LONDON (Reuters) -The Intercontinental Exchange is considering shifting the clearing of contracts that underpin global debt markets away from London, two industry sources said on Wednesday.
A potential relocation to Chicago is being evaluated, the sources said of a move that could stoke fresh concerns about Britain’s post-Brexit role in global finance.
Clearing has become a politically sensitive topic since Britain left the European Union, with Brussels saying that UK-based clearing houses such as ICE Clear Europe and the London Stock Exchange’s LCH would no longer be able to serve customers in the bloc after June 2025.
The EU wants to build autonomy in clearing and end heavy reliance on London.
ICE, owner of the New York Stock Exchange and a futures exchange in London, is a major clearing house for credit default swaps (CDS) contracts, which are widely used by banks and investors as insurance against companies defaulting on bonds.
ICE says it clears about 95% of cleared corporate and sovereign CDS market, with 85% in Chicago and 10% in London.
The sources said it is asking customers in London if they could move CDS clearing to Chicago to increase efficiencies.
“The reason they are asking customers is that it reflects the way CDS clearing is done now,” one of the sources said.
ICE, which declined to comment, has EU permission to clear CDS trades for EU customers from its Chicago business.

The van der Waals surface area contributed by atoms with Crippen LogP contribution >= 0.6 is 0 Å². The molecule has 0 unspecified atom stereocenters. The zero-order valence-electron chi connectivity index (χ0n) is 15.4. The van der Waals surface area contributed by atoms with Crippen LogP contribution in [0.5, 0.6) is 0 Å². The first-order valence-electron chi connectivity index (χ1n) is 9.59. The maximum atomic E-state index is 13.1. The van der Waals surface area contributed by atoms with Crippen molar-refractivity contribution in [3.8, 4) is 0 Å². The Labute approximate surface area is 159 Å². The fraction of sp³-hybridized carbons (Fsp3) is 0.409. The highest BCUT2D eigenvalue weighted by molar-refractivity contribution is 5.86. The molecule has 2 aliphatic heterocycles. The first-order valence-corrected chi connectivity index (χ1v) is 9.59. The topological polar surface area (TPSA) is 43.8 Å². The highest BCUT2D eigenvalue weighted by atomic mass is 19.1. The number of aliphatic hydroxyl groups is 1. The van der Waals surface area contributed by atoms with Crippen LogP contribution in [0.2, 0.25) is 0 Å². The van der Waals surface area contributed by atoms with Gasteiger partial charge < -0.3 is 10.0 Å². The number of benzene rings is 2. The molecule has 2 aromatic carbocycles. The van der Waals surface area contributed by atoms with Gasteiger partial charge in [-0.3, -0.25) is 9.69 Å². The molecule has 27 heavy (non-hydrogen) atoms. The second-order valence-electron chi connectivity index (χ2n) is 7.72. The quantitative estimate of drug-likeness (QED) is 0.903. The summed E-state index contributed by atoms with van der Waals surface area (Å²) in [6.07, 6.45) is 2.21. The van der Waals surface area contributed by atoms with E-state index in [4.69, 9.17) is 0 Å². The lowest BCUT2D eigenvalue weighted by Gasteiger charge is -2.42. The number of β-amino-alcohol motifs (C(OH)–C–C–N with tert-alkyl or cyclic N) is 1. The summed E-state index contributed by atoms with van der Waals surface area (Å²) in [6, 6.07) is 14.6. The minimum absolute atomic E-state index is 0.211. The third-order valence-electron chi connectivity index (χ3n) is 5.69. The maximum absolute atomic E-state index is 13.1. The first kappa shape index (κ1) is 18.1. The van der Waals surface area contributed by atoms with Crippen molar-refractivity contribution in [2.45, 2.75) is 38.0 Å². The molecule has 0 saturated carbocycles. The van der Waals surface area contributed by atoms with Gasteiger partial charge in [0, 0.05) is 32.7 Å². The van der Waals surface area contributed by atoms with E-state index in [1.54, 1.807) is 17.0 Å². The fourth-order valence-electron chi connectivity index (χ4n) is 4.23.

Any move by ICE will be closely watched by London Stock Exchange-owned rival LCH, which operates CDSClear.
“CDSClear continues to expand, and we are looking to develop our services for a wider range of customers,” said Frank Soussan, global head of CDSClear.
While clearing was given a three-year reprieve, a bar on euro derivatives trading between Britain and the EU following Brexit has forced banks in the bloc to use platforms in New York to trade swaps with a UK counterparty.
Banks warn that efforts by Brussels to force euro derivatives clearing to move from London to the bloc could also see swathes of the activity ending up in the United States.
“The EU’s constant bickering with London post Brexit has fundamentally destabilised the business case for derivatives in Europe making the U.S. appear the more flexible, pro-business choice,” said Patrick Young, who writes a daily newsletter on exchanges.
ICE shifted trading in 245 futures and options contracts in North American oil and natural gas liquids from London to the United States in February 2018 and moved its EU carbon trading from London to the Netherlands in June last year.
(Reporting by Huw Jones; Editing by David Goodman, Marguerita Choy and Mark Porter)